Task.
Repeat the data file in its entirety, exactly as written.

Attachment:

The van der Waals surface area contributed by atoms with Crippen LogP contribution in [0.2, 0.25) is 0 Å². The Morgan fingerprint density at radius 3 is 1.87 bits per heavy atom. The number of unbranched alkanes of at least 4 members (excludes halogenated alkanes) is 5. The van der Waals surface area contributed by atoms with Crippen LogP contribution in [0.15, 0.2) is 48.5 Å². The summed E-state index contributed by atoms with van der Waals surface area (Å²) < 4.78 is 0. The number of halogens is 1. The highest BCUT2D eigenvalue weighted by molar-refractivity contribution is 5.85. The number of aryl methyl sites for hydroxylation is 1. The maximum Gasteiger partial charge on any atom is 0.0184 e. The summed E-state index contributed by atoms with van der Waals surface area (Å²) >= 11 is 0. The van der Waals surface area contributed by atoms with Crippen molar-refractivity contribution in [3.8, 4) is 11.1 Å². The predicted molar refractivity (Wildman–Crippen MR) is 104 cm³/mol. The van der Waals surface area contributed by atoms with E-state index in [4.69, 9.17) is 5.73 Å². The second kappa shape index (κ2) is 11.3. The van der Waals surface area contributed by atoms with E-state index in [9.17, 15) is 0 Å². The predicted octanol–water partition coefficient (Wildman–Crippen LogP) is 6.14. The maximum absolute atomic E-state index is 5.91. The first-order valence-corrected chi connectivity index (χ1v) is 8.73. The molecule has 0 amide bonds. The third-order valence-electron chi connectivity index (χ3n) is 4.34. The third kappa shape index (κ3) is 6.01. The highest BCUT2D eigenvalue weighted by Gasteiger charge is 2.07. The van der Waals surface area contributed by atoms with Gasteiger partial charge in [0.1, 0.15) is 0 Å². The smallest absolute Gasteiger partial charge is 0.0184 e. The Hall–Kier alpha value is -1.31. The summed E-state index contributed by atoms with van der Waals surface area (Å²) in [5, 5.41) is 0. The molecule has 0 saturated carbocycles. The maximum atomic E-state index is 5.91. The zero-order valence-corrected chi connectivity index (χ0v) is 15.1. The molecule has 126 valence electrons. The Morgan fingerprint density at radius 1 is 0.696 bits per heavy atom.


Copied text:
The van der Waals surface area contributed by atoms with Crippen LogP contribution in [0.2, 0.25) is 0 Å². The Morgan fingerprint density at radius 3 is 1.87 bits per heavy atom. The number of unbranched alkanes of at least 4 members (excludes halogenated alkanes) is 5. The van der Waals surface area contributed by atoms with Crippen LogP contribution in [0.15, 0.2) is 48.5 Å². The summed E-state index contributed by atoms with van der Waals surface area (Å²) < 4.78 is 0. The number of halogens is 1. The highest BCUT2D eigenvalue weighted by molar-refractivity contribution is 5.85. The number of aryl methyl sites for hydroxylation is 1. The maximum Gasteiger partial charge on any atom is 0.0184 e. The summed E-state index contributed by atoms with van der Waals surface area (Å²) >= 11 is 0. The van der Waals surface area contributed by atoms with Crippen molar-refractivity contribution in [3.8, 4) is 11.1 Å². The predicted molar refractivity (Wildman–Crippen MR) is 104 cm³/mol. The van der Waals surface area contributed by atoms with E-state index in [4.69, 9.17) is 5.73 Å². The second kappa shape index (κ2) is 11.3. The van der Waals surface area contributed by atoms with E-state index in [9.17, 15) is 0 Å². The predicted octanol–water partition coefficient (Wildman–Crippen LogP) is 6.14. The maximum absolute atomic E-state index is 5.91. The first-order valence-corrected chi connectivity index (χ1v) is 8.73. The molecule has 0 amide bonds. The third-order valence-electron chi connectivity index (χ3n) is 4.34. The third kappa shape index (κ3) is 6.01. The highest BCUT2D eigenvalue weighted by Gasteiger charge is 2.07. The van der Waals surface area contributed by atoms with Gasteiger partial charge in [0.1, 0.15) is 0 Å². The smallest absolute Gasteiger partial charge is 0.0184 e. The Hall–Kier alpha value is -1.31. The summed E-state index contributed by atoms with van der Waals surface area (Å²) in [5, 5.41) is 0. The molecule has 0 saturated carbocycles. The maximum atomic E-state index is 5.91. The zero-order valence-corrected chi connectivity index (χ0v) is 15.1. The molecule has 126 valence electrons. The Morgan fingerprint density at radius 1 is 0.696 bits per heavy atom.